Friday 7 June 2013

Supervision, Zambian style

A bright sunny, slightly breezy winter's day in Chilanga and the 'Activities' timetable describes this afternoon's delight as 'Supervision in Game Compound' 
I decide to walk there as it's only a mile from the hospice, the road passes the Post Office where I have letters to post and I need the exercise.  Also, arriving alone and on foot keeps the profile low and lessens the risk of exposing our patients to 'stigma', the prejudice against those who are HIV+.  In the early days this resulted in people with the dread positive status being driven out of villages to die alone in the bush, family members refusing to share a bowl, toilet or indeed a house with an HIV+ person out of ignorance and fear. This stigma still exists to some extent, despite huge efforts at education and I don't want to make life any tougher than it is for these people. 
Letters posted (this is possible only at a Post Office; no post boxes anywhere else- for security reasons?) I walk the last few hundred meters to 'Game' clinic where I squat in the only available bit of shade under a small pine tree, and wait for Geoffrey Kankala.  It's now 14.25, still a bit early for a meeting planned for 14.15 but GK is used to my odd timing habits and, looking up the hill, I see him making his way down to the clinic, stopping frequently to greet friends and neighbours.
After a warm greeting, he conducts me to the home of Margaret Makukula or, in Zambian "Where Margaret stays"
When we arrive, Geoffrey leads me round the back of a small clump of buildings, each roughly the size and shape of a  native Zambian hut but made of anodised steel sheets.  As I pass one, I peep in and see a cosy little room with a bed and cupboards, all snugly fitted in the octagonal space.  I wonder vaguely where the kitchen and bathroom are, then remember  where I am.  Tribal houses, traditionally round, grass-thatched  buildings, any size upwards of 2 metres in diameter, are basically for sleeping and storage.  A kitchen hut, similar but with open sides, will be in the centre of a large cleared and flattened sandy area which is where family life goes on: food preparation, cooking, eating, washing up, hair-dressing, playing, drumming, singing, dancing....
Behind the last building, in the deepest shade, two women are seated, one on a wooden dining chair and the other on the floor on a rush mat.  The one on the chair jumps up, puts the chair in the shade for me as honoured guest, produces another for Geoffrey and, after shaking us both by the hand, sits down on the mat.  After introductions are made, I find the chair-providing woman is Margaret and the larger one on the mat is her older sister Mirriam.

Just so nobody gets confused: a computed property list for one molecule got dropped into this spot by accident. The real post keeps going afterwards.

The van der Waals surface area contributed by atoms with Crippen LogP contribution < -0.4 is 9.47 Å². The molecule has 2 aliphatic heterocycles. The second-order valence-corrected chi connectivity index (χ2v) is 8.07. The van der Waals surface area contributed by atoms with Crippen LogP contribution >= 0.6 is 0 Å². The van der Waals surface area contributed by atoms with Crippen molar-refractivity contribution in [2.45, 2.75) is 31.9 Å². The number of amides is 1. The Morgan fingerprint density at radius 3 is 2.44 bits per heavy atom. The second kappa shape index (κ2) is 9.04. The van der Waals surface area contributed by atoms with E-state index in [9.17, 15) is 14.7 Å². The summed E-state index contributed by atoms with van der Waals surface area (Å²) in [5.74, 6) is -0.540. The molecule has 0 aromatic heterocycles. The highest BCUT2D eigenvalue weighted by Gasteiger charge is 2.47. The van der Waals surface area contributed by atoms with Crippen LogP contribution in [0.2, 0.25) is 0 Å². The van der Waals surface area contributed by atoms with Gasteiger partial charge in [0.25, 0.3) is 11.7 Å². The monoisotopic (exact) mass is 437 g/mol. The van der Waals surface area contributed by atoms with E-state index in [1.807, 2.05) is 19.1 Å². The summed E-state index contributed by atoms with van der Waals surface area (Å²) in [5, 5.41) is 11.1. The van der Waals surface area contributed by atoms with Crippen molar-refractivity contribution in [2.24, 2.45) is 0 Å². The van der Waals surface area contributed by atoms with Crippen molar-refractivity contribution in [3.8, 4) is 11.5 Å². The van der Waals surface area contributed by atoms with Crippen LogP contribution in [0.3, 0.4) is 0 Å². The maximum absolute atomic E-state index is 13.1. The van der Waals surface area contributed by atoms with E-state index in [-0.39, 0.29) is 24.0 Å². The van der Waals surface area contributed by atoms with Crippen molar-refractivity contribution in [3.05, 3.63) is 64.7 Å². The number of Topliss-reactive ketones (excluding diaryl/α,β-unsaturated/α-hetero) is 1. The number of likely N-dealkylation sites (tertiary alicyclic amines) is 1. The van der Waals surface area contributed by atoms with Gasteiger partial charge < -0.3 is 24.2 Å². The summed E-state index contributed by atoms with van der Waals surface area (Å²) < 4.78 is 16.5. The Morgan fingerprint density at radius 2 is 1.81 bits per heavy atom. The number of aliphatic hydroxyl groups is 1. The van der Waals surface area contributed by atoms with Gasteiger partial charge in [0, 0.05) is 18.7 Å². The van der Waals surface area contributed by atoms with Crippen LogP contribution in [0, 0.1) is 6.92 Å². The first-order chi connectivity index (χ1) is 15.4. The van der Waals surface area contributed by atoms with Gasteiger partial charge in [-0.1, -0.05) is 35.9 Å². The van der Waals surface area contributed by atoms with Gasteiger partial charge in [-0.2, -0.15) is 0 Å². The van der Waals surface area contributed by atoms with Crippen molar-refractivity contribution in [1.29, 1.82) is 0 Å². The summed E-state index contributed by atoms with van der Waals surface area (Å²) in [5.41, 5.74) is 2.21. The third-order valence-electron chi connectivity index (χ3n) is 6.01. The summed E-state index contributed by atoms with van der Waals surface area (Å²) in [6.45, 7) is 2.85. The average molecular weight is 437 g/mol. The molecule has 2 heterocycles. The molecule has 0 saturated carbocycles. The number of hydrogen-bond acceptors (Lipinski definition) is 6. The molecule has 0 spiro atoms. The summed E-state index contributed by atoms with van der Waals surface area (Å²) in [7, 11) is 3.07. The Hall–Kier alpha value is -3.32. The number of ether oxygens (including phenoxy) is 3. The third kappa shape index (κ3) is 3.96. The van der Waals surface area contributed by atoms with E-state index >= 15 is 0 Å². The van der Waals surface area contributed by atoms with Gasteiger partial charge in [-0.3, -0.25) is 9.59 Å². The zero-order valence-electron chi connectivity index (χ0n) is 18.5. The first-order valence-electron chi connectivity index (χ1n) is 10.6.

I explain, somewhat lamely, my purpose in visiting them which they both take up with great enthusiasm.  I ask Margaret about her work as an Adherence Supporter.  The role of these dedicated people is to support those living with HIV, encouraging them to adhere to the course of life-prolonging HAART (Highly Active Antiretroviral Therapy) without which they would progress rapidly to the AIDS phase with fatal consequences.
Margaret has six patients in her care and tells me proudly she visits each one twice a week.  She explained to me that, HIV+ herself, she feels a strong heart connection with these people; "We are together, we care for each other and that keeps us going"  She described to me how she got involved.  Recently diagnosed HIV+ herself and in the initial stages of denial, anger and depression, a friend told her about seminars being run in Chilanga about HIV, Aids and the opportunistic TB which often is also involved.  She attended these seminars, run by CHAZ (Churches Health Association of Zambia) and by learning about the 'enemy' was able to turn around her feelings of loss and despair and begin a positive way of life where she could reach out to others and be herself supported by a community of people like her, each area led by a 'Zone Leader' who is a good friend and mentor- Geoffrey in her case.
As the afternoon wore on, we were served glasses of water and the conversation became wider-ranging, covering the benefits of keeping chickens to use the manure in place of artificial fertiliser, the high price of tomatoes and Mirriam's ambition to organise a braai (BBQ) at the bar she runs to raise funds for the hospice  "Well, most of the sexual behaviour which spreads HIV is after the beer drinking so they should support now what will later support them!" was her forthright view.
Margaret showed me the wooden stall by the road where she sets out tomatoes, sweet potatoes and bunches of spinach, her own little retail space.
Geoffrey escorted me back to the clinic where I caught a minibus bus home (enough exercise!) I found I had been very affected by the afternoon; as well as the enjoyable meeting and chat, I saw this as a snapshot of a sustainable model of HIV care in Zambia.  Indeed, the crucial drugs are supplied to CHAZ by USAID and other international Aid Agencies but the rest is real good neighbours caring for each other.